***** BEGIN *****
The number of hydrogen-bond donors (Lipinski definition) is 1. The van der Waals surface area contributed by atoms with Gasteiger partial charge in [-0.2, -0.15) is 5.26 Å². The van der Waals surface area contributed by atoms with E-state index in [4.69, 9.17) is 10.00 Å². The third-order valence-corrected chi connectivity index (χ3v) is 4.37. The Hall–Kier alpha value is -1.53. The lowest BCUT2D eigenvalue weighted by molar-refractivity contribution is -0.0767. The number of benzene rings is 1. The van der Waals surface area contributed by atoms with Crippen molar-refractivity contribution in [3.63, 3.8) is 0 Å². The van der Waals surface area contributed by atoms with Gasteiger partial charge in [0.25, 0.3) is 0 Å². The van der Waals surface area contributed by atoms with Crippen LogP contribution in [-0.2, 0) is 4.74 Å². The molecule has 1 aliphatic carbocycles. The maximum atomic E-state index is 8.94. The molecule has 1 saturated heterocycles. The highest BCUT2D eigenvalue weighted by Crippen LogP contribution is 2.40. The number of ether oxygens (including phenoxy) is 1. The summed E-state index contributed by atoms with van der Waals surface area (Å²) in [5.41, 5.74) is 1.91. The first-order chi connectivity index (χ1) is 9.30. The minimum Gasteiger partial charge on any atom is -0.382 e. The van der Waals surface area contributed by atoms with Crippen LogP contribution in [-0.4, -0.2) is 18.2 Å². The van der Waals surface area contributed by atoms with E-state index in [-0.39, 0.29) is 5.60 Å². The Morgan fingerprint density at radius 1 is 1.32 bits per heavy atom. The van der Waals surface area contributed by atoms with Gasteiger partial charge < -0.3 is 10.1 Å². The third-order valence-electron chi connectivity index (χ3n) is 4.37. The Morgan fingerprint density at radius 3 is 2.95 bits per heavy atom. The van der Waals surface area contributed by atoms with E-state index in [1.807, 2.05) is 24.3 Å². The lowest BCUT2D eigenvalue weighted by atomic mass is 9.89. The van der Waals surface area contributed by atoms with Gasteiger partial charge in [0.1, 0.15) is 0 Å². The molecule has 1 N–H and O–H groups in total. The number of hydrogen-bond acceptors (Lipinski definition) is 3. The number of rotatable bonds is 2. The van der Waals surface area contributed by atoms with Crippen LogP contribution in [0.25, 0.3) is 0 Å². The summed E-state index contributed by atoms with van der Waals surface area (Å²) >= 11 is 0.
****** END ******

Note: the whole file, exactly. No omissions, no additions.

The number of hydrogen-bond donors (Lipinski definition) is 1. The van der Waals surface area contributed by atoms with Gasteiger partial charge in [-0.2, -0.15) is 5.26 Å². The van der Waals surface area contributed by atoms with E-state index in [4.69, 9.17) is 10.00 Å². The third-order valence-corrected chi connectivity index (χ3v) is 4.37. The Hall–Kier alpha value is -1.53. The lowest BCUT2D eigenvalue weighted by molar-refractivity contribution is -0.0767. The number of benzene rings is 1. The van der Waals surface area contributed by atoms with Crippen molar-refractivity contribution in [3.63, 3.8) is 0 Å². The van der Waals surface area contributed by atoms with Gasteiger partial charge in [0.25, 0.3) is 0 Å². The van der Waals surface area contributed by atoms with Crippen LogP contribution in [-0.2, 0) is 4.74 Å². The molecule has 1 aliphatic carbocycles. The maximum atomic E-state index is 8.94. The molecule has 1 saturated heterocycles. The highest BCUT2D eigenvalue weighted by Crippen LogP contribution is 2.40. The number of ether oxygens (including phenoxy) is 1. The summed E-state index contributed by atoms with van der Waals surface area (Å²) in [5.41, 5.74) is 1.91. The first-order chi connectivity index (χ1) is 9.30. The minimum Gasteiger partial charge on any atom is -0.382 e. The van der Waals surface area contributed by atoms with Crippen LogP contribution in [-0.4, -0.2) is 18.2 Å². The van der Waals surface area contributed by atoms with E-state index in [-0.39, 0.29) is 5.60 Å². The Morgan fingerprint density at radius 1 is 1.32 bits per heavy atom. The van der Waals surface area contributed by atoms with Gasteiger partial charge < -0.3 is 10.1 Å². The third-order valence-electron chi connectivity index (χ3n) is 4.37. The Morgan fingerprint density at radius 3 is 2.95 bits per heavy atom. The van der Waals surface area contributed by atoms with E-state index in [1.807, 2.05) is 24.3 Å². The lowest BCUT2D eigenvalue weighted by atomic mass is 9.89. The van der Waals surface area contributed by atoms with Gasteiger partial charge in [0.1, 0.15) is 0 Å². The molecule has 1 N–H and O–H groups in total. The number of hydrogen-bond acceptors (Lipinski definition) is 3. The number of rotatable bonds is 2. The van der Waals surface area contributed by atoms with Crippen LogP contribution in [0.25, 0.3) is 0 Å². The summed E-state index contributed by atoms with van der Waals surface area (Å²) >= 11 is 0.